The New Year has arrived with all of its attendant changes. Although Congress couldn’t seem to get its act together until after the deadline passed, they have ultimately settled on a few things, which is very good news for those of us who are trying to understand what our options are. Here is a quick summary of some of the highlights of the 2013 American Taxpayer Relief Act that are particularly relevant to our clients:
● The gift and estate tax exemption amounts will be at least $5.12 million per person. This amount will likely go up this year to $5.25 million due to inflation adjustments. Thus, an individual may still gift or devise as much as $5.25 million without incurring any transfer tax liability.
● The estate tax rate changed from 35% in 2012 to 40% in 2013 for those who die having more than the $5.25 million in their estates. This means that if your estate is larger than this, additional planning strategies will need to be implemented to avoid paying the IRS $0.40 on the dollar for every dollar over this amount when you die.
● “Portability” will remain between spouses on the use of their estate tax exemption. This means that a surviving spouse can use the other spouse’s unused estate tax exemption if the $5.25 million is not sufficient at the second spouse’s death. However, portability is not automatic as the surviving spouse must make this election on a Form 706 after the first spouse’s death. Such a filing must be made shortly after the first death or this benefit may be lost. Although this benefit is certainly a good thing, it can lull people into a false sense of security regarding their estate tax liability and prevent them from doing the kind of planning that is much more certain to ensure that estate taxes are not a problem.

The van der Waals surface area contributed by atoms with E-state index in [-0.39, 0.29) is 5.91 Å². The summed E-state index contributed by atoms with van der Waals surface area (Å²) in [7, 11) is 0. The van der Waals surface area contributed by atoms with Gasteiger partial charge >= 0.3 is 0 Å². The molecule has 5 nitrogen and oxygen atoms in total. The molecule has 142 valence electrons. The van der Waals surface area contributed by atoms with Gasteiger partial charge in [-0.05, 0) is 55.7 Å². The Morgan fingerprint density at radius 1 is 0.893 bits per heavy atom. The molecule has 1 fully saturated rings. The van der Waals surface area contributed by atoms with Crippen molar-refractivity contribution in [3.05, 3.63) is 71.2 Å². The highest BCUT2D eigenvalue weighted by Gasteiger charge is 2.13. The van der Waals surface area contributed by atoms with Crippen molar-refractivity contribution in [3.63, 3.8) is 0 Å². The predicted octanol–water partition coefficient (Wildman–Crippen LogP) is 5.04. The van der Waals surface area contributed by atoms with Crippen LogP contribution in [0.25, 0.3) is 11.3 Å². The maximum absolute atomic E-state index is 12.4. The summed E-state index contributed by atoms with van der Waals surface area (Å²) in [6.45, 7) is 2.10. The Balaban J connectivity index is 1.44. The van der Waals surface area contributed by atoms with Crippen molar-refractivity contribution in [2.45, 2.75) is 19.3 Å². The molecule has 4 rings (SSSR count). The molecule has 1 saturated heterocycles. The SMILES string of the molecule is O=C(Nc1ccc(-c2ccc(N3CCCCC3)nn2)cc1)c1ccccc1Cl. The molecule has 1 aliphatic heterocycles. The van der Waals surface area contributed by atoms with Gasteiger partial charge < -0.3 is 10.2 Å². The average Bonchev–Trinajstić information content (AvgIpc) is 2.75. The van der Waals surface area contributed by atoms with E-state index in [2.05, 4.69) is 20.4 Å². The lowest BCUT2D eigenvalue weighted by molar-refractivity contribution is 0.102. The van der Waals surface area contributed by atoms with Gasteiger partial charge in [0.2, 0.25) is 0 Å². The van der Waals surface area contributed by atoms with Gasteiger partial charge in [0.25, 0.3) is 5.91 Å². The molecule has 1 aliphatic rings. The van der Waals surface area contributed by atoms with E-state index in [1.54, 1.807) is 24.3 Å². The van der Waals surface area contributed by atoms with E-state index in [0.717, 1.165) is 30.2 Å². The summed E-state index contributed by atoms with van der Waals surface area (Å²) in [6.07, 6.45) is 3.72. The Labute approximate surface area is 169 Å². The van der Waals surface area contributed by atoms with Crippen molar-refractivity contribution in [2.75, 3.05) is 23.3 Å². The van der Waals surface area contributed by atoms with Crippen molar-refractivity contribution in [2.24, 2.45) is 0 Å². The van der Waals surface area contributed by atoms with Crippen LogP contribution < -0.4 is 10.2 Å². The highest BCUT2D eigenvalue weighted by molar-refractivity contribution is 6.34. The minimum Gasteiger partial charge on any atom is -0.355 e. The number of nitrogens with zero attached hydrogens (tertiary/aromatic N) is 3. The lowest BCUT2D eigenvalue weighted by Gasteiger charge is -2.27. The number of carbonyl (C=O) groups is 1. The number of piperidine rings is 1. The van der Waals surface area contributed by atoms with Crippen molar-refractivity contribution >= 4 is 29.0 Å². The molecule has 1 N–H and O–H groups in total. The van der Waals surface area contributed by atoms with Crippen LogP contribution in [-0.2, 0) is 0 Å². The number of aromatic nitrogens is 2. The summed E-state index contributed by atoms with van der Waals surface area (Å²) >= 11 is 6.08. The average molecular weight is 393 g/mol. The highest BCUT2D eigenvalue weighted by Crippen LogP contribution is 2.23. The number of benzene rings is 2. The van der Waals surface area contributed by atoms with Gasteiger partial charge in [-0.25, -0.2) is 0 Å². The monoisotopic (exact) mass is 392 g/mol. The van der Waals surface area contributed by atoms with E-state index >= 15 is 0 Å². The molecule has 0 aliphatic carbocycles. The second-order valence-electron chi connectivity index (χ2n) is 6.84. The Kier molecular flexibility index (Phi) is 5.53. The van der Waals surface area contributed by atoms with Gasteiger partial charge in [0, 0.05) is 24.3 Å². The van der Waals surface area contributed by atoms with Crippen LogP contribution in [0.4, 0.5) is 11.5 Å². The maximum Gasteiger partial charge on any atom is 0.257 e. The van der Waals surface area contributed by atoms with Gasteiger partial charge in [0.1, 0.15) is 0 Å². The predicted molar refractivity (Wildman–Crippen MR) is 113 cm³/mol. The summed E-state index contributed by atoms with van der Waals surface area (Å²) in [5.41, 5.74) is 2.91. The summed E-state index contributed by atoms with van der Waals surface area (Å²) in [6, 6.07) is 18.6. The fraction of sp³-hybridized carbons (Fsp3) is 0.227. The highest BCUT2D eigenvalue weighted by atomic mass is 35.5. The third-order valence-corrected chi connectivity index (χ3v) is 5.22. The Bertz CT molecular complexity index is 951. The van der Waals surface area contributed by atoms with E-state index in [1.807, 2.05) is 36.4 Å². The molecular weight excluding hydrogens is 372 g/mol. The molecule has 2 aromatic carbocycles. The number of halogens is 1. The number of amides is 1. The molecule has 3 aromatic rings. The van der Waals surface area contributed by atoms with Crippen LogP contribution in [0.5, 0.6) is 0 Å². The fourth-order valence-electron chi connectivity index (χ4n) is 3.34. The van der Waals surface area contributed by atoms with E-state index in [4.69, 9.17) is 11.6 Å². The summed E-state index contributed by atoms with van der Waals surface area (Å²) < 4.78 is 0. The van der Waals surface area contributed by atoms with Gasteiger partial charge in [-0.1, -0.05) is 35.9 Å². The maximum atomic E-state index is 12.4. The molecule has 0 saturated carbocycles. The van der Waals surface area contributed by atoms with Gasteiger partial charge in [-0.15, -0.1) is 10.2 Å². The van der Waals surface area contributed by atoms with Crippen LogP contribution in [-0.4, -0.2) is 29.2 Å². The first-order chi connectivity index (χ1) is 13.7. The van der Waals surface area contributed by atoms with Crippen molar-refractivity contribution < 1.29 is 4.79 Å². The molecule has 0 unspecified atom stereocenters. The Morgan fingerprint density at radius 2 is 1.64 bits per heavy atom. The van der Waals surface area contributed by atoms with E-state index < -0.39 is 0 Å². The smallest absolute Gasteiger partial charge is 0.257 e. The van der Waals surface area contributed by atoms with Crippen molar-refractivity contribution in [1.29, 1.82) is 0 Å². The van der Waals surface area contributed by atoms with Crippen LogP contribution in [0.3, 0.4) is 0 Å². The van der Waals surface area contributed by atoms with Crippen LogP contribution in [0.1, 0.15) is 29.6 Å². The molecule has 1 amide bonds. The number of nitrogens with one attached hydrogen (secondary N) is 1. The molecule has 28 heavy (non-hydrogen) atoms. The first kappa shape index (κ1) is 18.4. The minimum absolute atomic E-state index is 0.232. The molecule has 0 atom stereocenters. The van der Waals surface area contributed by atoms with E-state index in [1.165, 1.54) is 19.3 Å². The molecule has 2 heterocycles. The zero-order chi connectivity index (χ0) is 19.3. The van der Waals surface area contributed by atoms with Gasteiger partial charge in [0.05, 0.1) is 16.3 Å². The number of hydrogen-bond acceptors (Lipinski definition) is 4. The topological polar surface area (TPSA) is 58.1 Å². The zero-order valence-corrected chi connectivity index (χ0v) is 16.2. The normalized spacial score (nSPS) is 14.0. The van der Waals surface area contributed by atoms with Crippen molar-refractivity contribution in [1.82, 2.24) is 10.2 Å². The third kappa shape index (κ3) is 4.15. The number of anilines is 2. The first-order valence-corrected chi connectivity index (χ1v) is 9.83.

● The GST Tax (Generation Skipping Transfer Tax) stays at the same rates as the estate and gift tax. This tax is imposed upon transfers of wealth over $5.25 million to individuals 37.5 years younger than the individual making the transfers, either through testamentary transfers or lifetime transfers.
● The annual Gift Tax exemption amount increased from $13,000 per person to $14,000.
Most of these changes to the estate, gift, and GST tax laws have been passed as “permanent” changes rather than under the “sunset” provision conditions that we’ve been dealing with for the last 10 or so years. Thus, there is some measure of certainty going forward that this is going to be the law for some time. I hope that is the case. Nevertheless, Congress can change any of the laws just as soon as they decide it is prudent to do so. So, any real permanence in these laws may in fact be illusory. For the moment, however, I will operate under the assumption that these laws will remain permanent.